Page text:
Neuromuscular Junction Atrophy. Sarcopenia is thought by some researchers to be a neuromuscular junction disease, as age-related denervation has been shown to play a prime role in sarcopenia-induced muscle wasting. As seen in cachexia, muscle weakness and increased calcium sensitivity is seen in those with sarcopenia. However, the mechanisms that produce these effects differ. Aged cells display a unique inflammatory profile that possibly contributes to neuromuscular aging. Exercise has been shown to reverse these age-related effects and enhance muscle strength.
Type I Dominance. Long-term muscle disuse is associated with promoting age-related sarcopenia due to muscle changes that are known to accumulate throughout the lifespan as a result of injury and illness. It is dominated by the atrophy of fast muscle fibers, resulting in a higher dependence on slow muscle fibers. In this respect, those with sarcopenia require a higher degree of oxygenation to the muscles in order to promote optimal energy production and use.
Senescent Muscle Stem Cells. Muscle stem cells appear to be diminished and faulty in aged individuals with sarcopenia. This is ascribed to the age-related changes in senescent cells, including their unique inflammatory markers, cell membrane alterations and hyper-secretory activity.
Age-Related Immune Alterations. The number of immune cells is lower in aged individuals and displays a senescent profile. In sarcopenia, a higher proportion of anti-inflammatory macrophages (M2) are present as compared to their inflammatory counterparts (M1). In conjunction with aged muscle and stem cells, these M2 macrophages promote an increase of fat growth in muscle tissue while opposing the removal of senescent cells.
Cachexia refers to disease-related muscle atrophy, which is perpetuated by chronic inflammation and is often accompanied by fat wasting. Clinically it has been defined as a drastic muscle mass loss of 5% or more over the last 6 months. Unlike sarcopenia, cachexia often presents with a higher degree of systemic inflammation and an elevated metabolic rate, in line with increased muscle and fat breakdown. It is thought to be the result of a dysfunctional metabolism.
Cachexia-Related Disease. Many diseases can promote the occurrence of cachexia, including hereditary muscle disorders, COPD, kidney disease, cancer, anorexia, chronic infections, AIDS and chronic heart failure. Cancer is the most commonly used model for the study of cachexia. However, differences have been noted between cachexia forms from other disease states. Not all diseases that involve muscle wasting present with cachexia, such as seen in depression and eating disorders, in which starvation is usually the primary cause of muscle wasting.
Muscle Fiber Wasting. Acute periods of muscle disuse in relation to states of disease are highlighted as a larger contributor to cachexia than to sarcopenia. Cachexia was previously believed to be characteristic of a type 2 muscle fiber dominance. However, recent experimental studies have indicated that cancer cachexia can present with even muscle atrophy of both type 1 or 2 fibers.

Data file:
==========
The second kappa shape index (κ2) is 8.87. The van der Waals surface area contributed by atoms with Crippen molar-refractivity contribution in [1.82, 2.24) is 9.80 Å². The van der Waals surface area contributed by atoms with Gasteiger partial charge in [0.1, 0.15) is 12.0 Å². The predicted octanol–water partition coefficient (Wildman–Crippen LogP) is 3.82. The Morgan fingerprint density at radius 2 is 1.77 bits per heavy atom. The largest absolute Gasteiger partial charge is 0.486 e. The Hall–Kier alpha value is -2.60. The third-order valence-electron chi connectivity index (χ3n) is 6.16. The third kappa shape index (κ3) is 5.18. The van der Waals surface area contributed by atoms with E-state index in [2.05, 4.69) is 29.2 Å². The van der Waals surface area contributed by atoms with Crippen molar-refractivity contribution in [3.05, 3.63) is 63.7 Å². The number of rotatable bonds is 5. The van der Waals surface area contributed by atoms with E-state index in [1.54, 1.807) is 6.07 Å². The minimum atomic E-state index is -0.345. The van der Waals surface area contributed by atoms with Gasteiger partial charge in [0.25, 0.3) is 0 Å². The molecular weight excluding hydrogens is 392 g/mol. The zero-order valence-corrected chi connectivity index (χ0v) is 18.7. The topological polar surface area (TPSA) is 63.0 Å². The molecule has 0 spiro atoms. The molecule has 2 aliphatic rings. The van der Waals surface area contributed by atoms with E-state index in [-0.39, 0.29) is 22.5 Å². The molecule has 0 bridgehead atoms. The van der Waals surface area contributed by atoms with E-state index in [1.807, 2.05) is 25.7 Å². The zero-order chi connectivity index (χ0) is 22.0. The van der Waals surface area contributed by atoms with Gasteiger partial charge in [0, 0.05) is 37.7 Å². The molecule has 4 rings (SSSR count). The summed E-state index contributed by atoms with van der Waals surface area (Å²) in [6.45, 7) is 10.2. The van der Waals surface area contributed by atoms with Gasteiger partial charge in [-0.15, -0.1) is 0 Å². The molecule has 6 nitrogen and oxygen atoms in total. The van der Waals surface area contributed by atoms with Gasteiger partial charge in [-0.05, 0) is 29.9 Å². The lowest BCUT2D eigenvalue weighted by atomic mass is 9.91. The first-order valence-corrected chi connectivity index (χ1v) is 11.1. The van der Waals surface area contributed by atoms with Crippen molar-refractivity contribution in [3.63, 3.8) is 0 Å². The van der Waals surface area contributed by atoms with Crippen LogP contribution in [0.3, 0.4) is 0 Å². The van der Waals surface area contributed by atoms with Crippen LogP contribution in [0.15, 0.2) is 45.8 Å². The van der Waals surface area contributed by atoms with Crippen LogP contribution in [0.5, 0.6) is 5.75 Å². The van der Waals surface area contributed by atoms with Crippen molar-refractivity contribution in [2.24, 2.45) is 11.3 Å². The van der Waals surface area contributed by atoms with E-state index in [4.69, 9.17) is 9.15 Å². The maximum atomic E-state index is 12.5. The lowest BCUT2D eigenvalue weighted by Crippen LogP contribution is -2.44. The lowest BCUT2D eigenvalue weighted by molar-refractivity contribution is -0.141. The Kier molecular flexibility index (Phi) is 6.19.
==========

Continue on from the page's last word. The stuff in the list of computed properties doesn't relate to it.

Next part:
Mitochondrial Dysfunction in Cancer Cachexia. The mitochondria are shown to be greatly impaired in mice models of cancer cachexia, resulting in lower energy output and impaired muscle building. Despite lower muscle mass, blood vessels to the muscles appear to remain intact and are still able to supply the area with adequate oxygen and nutrient substrates, suggesting that inflammation control and mitochondrial repatriation are essential for this group of patients. Other studies suggest that this energy impairment may also contribute towards an elevated metabolic rate, an increase in protein breakdown for use as a fuel substrate, faulty mineral handling and a lesser ability for protein storage in skeletal muscle, all of which would perpetuate cachexia-induced muscle wasting.
Inflammatory Markers. Non-muscle derived interleukin-6 (IL-6) and several other inflammatory markers have all been shown to contribute towards muscle wasting across all types of cachexia. Muscles release anti-inflammatory IL-6 (different from conventional IL-6) during exercise, which may partially explain the improvements seen with exercise in patients with muscle wasting. Specific to cancer cachexia, tumors are known to block muscle-protective signals in order to fuel their growth. This is seen with metabolic disturbances that lend themselves to rerouting muscle proteins to the liver for glucose conversion in order to sustain tumor growth. Other proteins, including albumin, transferrin, C-reactive protein, fibrinogen and other protein-rich cellular products, have also been noted to serve as a fuel for tumor growth in this regard.
Lower Muscle Strength. Strength is reduced overall in cachectic muscle as compared to the same amount of muscle tissue in healthy controls. Further investigation revealed that cachectic cancer patients display higher or lower sensitivity towards calcium and increased glutamate handling in the energy production cycle, both of which could contribute to lowering contractile force in muscle tissues. In contrast to sarcopenia, the neuromuscular junction in cancer patients with cachexia is often unaffected.
Commonalities Between Cachexia and Sarcopenia